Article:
Thursday, September 23

The United States Reaches a 70% Vaccination Rate, One Month Late and Amid a Surge

On Monday, the United States finally reached President Joe Biden’s goal of receiving at least one injection of COVID-19 in the arms of 70% of American adults, a month late and amid a fierce surge in the delta variant that is flooding hospitals and leading to a new mask. rules and mandatory vaccinations throughout the country.

Louisiana ordered nearly everyone, vaccinated or not, to return to wearing masks in all closed public settings, including schools and universities, and other cities and states also moved to reestablish precautions to counter a crisis attributed to the fast-spreading variant. and stubborn resistance to getting the vaccine.

“As quickly as we open units, they fill up with COVID patients,” lamented Dr. Sergio Segarra, medical director of Baptist Hospital Miami, where the Florida chain reported an increase of more than 140% in the last two weeks in the number people now hospitalized with the virus. “As soon as we can discharge them, they are coming in and they are very sick. We began to see entire families descend ”.

Biden had set a goal of hitting the 70% threshold by the July 4 holiday. But that goal was set long before the highly contagious delta variant allowed the virus to return and undermined the assumptions that were used to arrive at that figure.

There was no celebration at the White House on Monday, nor was a new goal set, as the administration struggles to overcome public resistance.

The 70% target marked the lower limit of initial government estimates of what would be necessary to achieve herd immunity in the US That has been rendered insufficient by the delta variant.

The United States has yet to meet the administration’s other goal of fully vaccinating 165 million American adults by July 4. Approximately 8.5 million are missing.

New cases per day in the US have increased six-fold over the past month to an average of nearly 80,000, a level not seen since mid-February. And deaths per day have risen in the past two weeks from an average of 259 to 360. They are still well below the 3,400 deaths and a quarter of a million cases per day seen during the worst outbreak in January.

Some parts of the country are experiencing recently confirmed infections, with the number of hospital cases reaching its highest levels since the pandemic began a year and a half ago. Almost all deaths and serious illnesses now occur in unvaccinated people.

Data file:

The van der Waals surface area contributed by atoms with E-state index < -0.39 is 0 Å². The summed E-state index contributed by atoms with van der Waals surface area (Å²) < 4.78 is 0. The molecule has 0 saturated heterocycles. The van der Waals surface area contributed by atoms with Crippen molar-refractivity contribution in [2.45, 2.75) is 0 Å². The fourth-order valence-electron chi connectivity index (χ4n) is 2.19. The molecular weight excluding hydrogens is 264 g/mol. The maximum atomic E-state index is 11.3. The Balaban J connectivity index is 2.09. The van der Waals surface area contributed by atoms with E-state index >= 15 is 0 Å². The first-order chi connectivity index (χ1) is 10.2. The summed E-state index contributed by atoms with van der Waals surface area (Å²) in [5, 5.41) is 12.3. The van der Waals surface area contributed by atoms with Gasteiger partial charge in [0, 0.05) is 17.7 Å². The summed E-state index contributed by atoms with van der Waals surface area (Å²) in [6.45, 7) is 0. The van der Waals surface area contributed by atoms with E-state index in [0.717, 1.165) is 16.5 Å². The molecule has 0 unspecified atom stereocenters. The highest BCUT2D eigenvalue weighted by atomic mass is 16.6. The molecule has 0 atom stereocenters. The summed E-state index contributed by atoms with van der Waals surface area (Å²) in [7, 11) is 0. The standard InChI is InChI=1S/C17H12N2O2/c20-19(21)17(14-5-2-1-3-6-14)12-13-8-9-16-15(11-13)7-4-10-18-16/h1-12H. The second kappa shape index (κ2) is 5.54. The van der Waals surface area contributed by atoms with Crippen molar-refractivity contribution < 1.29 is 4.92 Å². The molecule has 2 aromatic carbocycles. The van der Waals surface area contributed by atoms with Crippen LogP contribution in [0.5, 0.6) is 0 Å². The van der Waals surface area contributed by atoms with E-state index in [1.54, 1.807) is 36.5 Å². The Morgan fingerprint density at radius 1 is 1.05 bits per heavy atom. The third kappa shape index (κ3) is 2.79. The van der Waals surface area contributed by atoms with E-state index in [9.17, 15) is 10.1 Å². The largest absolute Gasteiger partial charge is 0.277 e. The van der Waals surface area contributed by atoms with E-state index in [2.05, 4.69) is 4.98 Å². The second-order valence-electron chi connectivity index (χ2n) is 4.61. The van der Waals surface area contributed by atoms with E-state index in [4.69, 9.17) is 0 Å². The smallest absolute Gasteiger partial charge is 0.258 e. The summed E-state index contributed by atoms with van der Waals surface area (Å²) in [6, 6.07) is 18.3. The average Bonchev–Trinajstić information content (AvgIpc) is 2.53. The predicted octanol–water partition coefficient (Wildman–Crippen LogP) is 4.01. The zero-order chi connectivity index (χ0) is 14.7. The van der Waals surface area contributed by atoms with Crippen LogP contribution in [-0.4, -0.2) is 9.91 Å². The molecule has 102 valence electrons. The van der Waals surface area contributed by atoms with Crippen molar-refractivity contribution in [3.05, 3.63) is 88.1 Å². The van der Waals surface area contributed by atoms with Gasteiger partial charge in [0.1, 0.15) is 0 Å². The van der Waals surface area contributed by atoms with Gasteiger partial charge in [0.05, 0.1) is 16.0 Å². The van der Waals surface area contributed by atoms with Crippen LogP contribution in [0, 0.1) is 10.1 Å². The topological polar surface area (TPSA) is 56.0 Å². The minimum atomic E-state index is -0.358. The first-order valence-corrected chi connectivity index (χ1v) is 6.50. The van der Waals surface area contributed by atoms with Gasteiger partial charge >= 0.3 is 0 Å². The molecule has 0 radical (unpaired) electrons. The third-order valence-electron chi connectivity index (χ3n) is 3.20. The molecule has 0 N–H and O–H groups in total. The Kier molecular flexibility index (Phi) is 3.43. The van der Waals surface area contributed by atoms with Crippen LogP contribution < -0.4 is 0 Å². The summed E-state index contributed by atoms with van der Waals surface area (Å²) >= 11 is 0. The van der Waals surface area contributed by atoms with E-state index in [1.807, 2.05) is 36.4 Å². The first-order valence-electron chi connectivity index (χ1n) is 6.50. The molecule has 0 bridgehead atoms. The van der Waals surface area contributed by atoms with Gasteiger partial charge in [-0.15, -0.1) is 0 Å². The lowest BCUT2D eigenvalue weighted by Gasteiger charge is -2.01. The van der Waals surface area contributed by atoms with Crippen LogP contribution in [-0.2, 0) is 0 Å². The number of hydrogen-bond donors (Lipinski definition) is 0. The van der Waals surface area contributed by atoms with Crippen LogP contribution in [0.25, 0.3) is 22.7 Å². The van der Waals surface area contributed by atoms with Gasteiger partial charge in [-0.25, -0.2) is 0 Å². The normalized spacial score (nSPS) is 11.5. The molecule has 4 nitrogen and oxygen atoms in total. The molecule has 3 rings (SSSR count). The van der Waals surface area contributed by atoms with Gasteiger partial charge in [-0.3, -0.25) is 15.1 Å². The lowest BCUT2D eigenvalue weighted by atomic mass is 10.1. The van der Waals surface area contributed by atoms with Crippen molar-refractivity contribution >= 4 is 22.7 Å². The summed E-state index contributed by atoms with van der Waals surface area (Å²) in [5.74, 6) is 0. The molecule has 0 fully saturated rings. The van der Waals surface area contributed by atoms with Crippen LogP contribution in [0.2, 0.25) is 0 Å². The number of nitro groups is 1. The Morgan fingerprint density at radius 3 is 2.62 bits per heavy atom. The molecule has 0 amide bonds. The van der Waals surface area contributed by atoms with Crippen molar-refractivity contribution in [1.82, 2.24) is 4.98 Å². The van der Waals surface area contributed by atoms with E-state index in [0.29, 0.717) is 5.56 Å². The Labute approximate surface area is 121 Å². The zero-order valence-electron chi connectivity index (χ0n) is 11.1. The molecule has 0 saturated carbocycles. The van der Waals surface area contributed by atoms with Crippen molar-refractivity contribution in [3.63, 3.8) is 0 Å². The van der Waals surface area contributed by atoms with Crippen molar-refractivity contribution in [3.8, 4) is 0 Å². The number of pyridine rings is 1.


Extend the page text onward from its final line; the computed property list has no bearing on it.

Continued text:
The surge has prompted US states and cities to retreat, just weeks after it looked like the country was going to see a near-normal summer.

Health officials in San Francisco and six other Bay Area counties announced Monday that they will reinstate the requirement that everyone, vaccinated or not, wear masks in indoor public spaces.

New York Gov. Andrew Cuomo said New York City airport and transit workers will need to be vaccinated or tested weekly. He stopped short of demanding masks or vaccines for the general public, saying he lacks the legal authority to do so.

Denver’s mayor said the city will require police officers, firefighters and some other city employees to get vaccinated, along with workers in schools, nursing homes, hospitals and jails.

Minnesota public colleges and universities will require masks on campus regardless of vaccination status. And New Jersey said workers in state nursing homes, mental hospitals and other similar institutions should be vaccinated or tested regularly.

White House press secretary Jen Psaki said a nationwide vaccination requirement “is not on the table,” but noted that employers have the right to take that step as they see fit.

In Florida, it took two months last summer for the number of people in the hospital with the coronavirus to jump from 2,000 to 10,000. This summer, it took Florida hospitals just 27 days to see that same increase, said Mary Mayhew, president of the Florida Hospital Association.

He also noted that this time, 96% of hospitalized COVID-19 patients are not vaccinated and are much younger, many of them in their 20s and 30s.

While setting a national vaccination goal may have been helpful in trying to build enthusiasm for vaccines, the 70% of Americans receiving just one vaccine would never be enough to avoid sudden spikes among unvaccinated groups. And when he announced the goal, Biden acknowledged that it was just a first step.

It is the level of vaccinations in a community, not a broad national average, that can delay an outbreak or allow it to flourish. Vaccination rates from region to region differ enormously, and some places are much more vulnerable than others.

Vaccination rates in some southern states are much lower than in New England. Vermont has fully inoculated nearly 78% of its adult population. Alabama just went bankrupt 43%.

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